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    Head Coach: Walt Michaels

    Record: 4-12 (fifth AFC East)

    Highlights: Just about the only highlight this year came in Week 3 against the 49ers. In the game, Richard Todd broke an NFL record with 42 completions in one game. Despite finishing with 447 yards passing, the Jets lost to the 49ers, 37-27. Running back Clark Gaines caught 17 passes in the game, a team record that still stands today.

    Lowlights: The Jets were limping to the end of a dismal season when they hosted the winless Saints for the second-to-last game of the year. In a total mail-in effort, the Jets inexplicably lost to the Saints, 21-20, behind two fourth-quarter rushing touchdowns by Tony Galbreath. It was the kind of effort that would get a coach fired in today's game.  

    Why the season isn't ranked higher: The loss to the hapless Saints alone causes this to be one of the worst seasons in franchise history. Unlike other seasons where the team had key injuries, this team just flat-out underachieved. The Jets were virtually eliminated before the first full week of October when they started the season 0-5. 

    Why the season isn't ranked lower: It very easily could be, as the Jets really had no excuse for a season like this. The only redeeming quality of this season was that young players like Mark Gastineau, Joe Klecko, Marty Lyons, Mickey Shuler and Wesley Walker gained valuable experience towards more promising times.

    Team Most Valuable Player: Marvin Powell: Powell was the team's only Pro Bowler, and by now, was established as one of the best young tackles in the league. Powell was an All-Pro the year before as well.

    Team Least Valuable Player: Richard Todd: Todd was not a kid anymore, and his NFL-leading 30 interceptions was unacceptable.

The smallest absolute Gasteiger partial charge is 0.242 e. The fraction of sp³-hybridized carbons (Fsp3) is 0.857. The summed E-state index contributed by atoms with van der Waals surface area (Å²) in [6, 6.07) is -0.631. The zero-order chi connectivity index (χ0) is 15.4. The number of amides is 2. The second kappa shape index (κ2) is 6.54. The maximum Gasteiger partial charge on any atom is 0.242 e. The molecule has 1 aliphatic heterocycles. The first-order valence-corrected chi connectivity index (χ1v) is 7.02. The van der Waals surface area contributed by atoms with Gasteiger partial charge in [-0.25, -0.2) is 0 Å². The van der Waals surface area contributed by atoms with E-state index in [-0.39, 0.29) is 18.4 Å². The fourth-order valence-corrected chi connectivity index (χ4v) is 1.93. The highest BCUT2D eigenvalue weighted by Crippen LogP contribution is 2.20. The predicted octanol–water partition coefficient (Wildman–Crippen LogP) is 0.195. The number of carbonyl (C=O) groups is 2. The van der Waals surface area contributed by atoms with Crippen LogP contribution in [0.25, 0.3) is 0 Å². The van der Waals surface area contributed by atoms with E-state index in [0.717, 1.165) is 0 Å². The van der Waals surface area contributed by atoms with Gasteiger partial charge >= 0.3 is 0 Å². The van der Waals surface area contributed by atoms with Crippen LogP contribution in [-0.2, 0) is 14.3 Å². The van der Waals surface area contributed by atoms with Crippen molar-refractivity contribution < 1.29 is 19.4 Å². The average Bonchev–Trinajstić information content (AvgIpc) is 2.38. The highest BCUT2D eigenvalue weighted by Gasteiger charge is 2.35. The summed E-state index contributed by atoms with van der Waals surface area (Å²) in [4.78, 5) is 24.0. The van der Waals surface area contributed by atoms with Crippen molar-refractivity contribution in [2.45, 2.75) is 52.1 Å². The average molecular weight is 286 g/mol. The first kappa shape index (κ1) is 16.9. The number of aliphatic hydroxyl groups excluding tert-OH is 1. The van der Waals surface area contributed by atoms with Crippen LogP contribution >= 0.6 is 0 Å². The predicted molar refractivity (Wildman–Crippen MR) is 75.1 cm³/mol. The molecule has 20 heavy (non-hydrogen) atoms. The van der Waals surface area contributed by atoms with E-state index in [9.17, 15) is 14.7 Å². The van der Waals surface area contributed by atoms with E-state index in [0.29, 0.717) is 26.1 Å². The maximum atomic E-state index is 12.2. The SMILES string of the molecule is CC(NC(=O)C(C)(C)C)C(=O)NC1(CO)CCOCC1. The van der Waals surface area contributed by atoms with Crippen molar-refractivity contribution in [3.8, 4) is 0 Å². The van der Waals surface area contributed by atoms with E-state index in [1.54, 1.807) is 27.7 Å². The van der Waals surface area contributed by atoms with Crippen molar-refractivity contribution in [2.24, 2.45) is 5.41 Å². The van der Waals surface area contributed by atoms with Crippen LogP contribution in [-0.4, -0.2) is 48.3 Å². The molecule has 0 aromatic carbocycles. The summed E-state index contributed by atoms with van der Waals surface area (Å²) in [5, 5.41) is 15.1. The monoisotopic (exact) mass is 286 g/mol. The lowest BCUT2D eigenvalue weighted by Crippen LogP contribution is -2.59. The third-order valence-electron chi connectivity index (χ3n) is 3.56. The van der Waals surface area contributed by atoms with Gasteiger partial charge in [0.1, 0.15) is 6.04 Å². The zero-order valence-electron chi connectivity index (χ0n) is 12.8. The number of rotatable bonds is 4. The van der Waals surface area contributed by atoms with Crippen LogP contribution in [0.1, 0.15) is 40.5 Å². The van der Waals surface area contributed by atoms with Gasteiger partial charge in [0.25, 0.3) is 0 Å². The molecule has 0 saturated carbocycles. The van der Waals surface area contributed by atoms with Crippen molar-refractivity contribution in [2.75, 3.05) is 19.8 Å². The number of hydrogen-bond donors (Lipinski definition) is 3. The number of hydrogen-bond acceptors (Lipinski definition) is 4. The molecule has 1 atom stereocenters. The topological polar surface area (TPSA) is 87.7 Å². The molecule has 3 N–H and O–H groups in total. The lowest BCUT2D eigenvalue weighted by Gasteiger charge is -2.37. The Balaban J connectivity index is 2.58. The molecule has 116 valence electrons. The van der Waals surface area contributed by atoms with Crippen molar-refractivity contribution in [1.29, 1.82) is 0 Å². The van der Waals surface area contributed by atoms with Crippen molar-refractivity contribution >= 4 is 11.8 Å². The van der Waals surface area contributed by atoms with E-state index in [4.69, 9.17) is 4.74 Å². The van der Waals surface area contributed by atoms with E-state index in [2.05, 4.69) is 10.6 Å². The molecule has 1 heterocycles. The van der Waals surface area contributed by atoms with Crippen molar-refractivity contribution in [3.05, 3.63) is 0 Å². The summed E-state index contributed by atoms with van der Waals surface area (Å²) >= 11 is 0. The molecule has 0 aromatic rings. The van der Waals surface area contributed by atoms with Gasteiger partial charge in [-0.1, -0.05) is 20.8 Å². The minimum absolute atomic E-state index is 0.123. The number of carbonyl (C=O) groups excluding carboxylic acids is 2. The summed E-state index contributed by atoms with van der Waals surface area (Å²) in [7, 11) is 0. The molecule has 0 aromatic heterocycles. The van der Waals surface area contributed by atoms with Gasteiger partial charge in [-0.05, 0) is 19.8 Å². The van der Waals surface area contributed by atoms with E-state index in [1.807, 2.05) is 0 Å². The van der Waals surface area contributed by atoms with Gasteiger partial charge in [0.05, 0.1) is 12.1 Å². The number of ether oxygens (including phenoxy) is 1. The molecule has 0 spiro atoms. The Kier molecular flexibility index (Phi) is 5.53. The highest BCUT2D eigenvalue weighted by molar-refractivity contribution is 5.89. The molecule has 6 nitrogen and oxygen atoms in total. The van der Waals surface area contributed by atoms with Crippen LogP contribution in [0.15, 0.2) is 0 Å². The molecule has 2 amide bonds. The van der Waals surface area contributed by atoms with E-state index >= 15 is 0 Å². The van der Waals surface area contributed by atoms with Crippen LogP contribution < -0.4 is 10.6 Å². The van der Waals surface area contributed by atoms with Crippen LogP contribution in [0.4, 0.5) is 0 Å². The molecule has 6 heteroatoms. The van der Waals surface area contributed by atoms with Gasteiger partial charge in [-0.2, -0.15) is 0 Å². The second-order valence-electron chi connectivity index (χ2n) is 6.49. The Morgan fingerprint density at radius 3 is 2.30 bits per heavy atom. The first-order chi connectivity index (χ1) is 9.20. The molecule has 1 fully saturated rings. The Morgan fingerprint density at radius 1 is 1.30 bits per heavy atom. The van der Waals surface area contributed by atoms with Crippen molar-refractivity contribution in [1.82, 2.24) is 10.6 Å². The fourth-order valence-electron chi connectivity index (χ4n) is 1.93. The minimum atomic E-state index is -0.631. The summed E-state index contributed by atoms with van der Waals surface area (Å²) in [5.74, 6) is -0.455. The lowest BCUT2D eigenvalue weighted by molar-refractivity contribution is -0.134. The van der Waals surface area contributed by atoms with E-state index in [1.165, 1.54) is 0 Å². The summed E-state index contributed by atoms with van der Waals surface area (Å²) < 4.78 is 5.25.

Jets' Fan Agony Index: 90

    The Bottom Line: The Jets were coming off consecutive 8-8 seasons, and expectations were cautiously high. It was the first time the Jets posted back-to-back non-losing seasons since 1968 and 1969, and Todd seemed to be developing slightly as a quarterback.  

    However, as Todd regressed, so did the team. The year was a total give-up, and if this happened today,it would have constituted a major shakeup in the coaching staff and player personnel.   

44. 1989 (4-12)

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    Head Coach: Joe Walton

    Record: 4-12 (fifth AFC East)

    Highlights: After starting the season with two losses by a combined nine points, the Jets scored 21 fourth-quarter points for a stunning 40-33 come-from-behind win against the Dolphins. Things went downhill fast from there, though.

    Lowlights: Echoes of "Joe must go!" bounced around the half-empty Meadowlands as the Jets mailed in the final three games of the season. The team lost the final three games of the year by a combined score of 88-14, ushering Walton out the door. Unfortunately, it would be seven more years before the team would have another winning season. 

    Why the season isn't ranked higher: Even though there are other Jets teams who had similar outcomes, none quit on its coach quite like the 1989 team.

    Why the season isn't ranked lower: This was a team strapped by aging players, poor personnel decisions and a head coach who was finishing his run in the NFL. Looking back, there was no way this team would succeed.

    Team Most Valuable Player: Erik McMillan: McMillan had one of the great brief careers in Jets history. The opportunistic safety made the Pro Bowl for the second time in his two-year career in 1989 after scoring three defensive touchdowns. McMillan led the team with six interceptions and returned both fumbles he recovered for touchdowns.